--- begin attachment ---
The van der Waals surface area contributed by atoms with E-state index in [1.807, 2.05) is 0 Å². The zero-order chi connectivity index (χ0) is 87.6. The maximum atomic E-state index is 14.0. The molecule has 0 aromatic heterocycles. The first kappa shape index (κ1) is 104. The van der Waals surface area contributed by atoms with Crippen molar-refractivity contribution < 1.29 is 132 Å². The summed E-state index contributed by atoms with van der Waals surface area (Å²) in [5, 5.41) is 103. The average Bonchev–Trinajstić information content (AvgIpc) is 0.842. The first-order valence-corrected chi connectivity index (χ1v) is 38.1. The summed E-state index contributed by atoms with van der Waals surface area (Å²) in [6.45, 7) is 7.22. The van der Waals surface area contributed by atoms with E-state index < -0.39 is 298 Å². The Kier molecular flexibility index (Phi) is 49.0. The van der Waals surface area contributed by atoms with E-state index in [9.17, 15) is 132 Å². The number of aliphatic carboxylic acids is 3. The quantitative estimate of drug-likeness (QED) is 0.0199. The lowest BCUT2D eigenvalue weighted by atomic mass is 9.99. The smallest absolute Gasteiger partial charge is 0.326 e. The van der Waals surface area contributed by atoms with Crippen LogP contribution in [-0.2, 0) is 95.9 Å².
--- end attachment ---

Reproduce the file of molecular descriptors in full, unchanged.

The van der Waals surface area contributed by atoms with E-state index in [1.807, 2.05) is 0 Å². The zero-order chi connectivity index (χ0) is 87.6. The maximum atomic E-state index is 14.0. The molecule has 0 aromatic heterocycles. The first kappa shape index (κ1) is 104. The van der Waals surface area contributed by atoms with Crippen molar-refractivity contribution < 1.29 is 132 Å². The summed E-state index contributed by atoms with van der Waals surface area (Å²) in [5, 5.41) is 103. The average Bonchev–Trinajstić information content (AvgIpc) is 0.842. The first-order valence-corrected chi connectivity index (χ1v) is 38.1. The summed E-state index contributed by atoms with van der Waals surface area (Å²) in [6.45, 7) is 7.22. The van der Waals surface area contributed by atoms with E-state index < -0.39 is 298 Å². The Kier molecular flexibility index (Phi) is 49.0. The van der Waals surface area contributed by atoms with E-state index in [9.17, 15) is 132 Å². The number of aliphatic carboxylic acids is 3. The quantitative estimate of drug-likeness (QED) is 0.0199. The lowest BCUT2D eigenvalue weighted by atomic mass is 9.99. The smallest absolute Gasteiger partial charge is 0.326 e. The van der Waals surface area contributed by atoms with Crippen LogP contribution in [-0.2, 0) is 95.9 Å².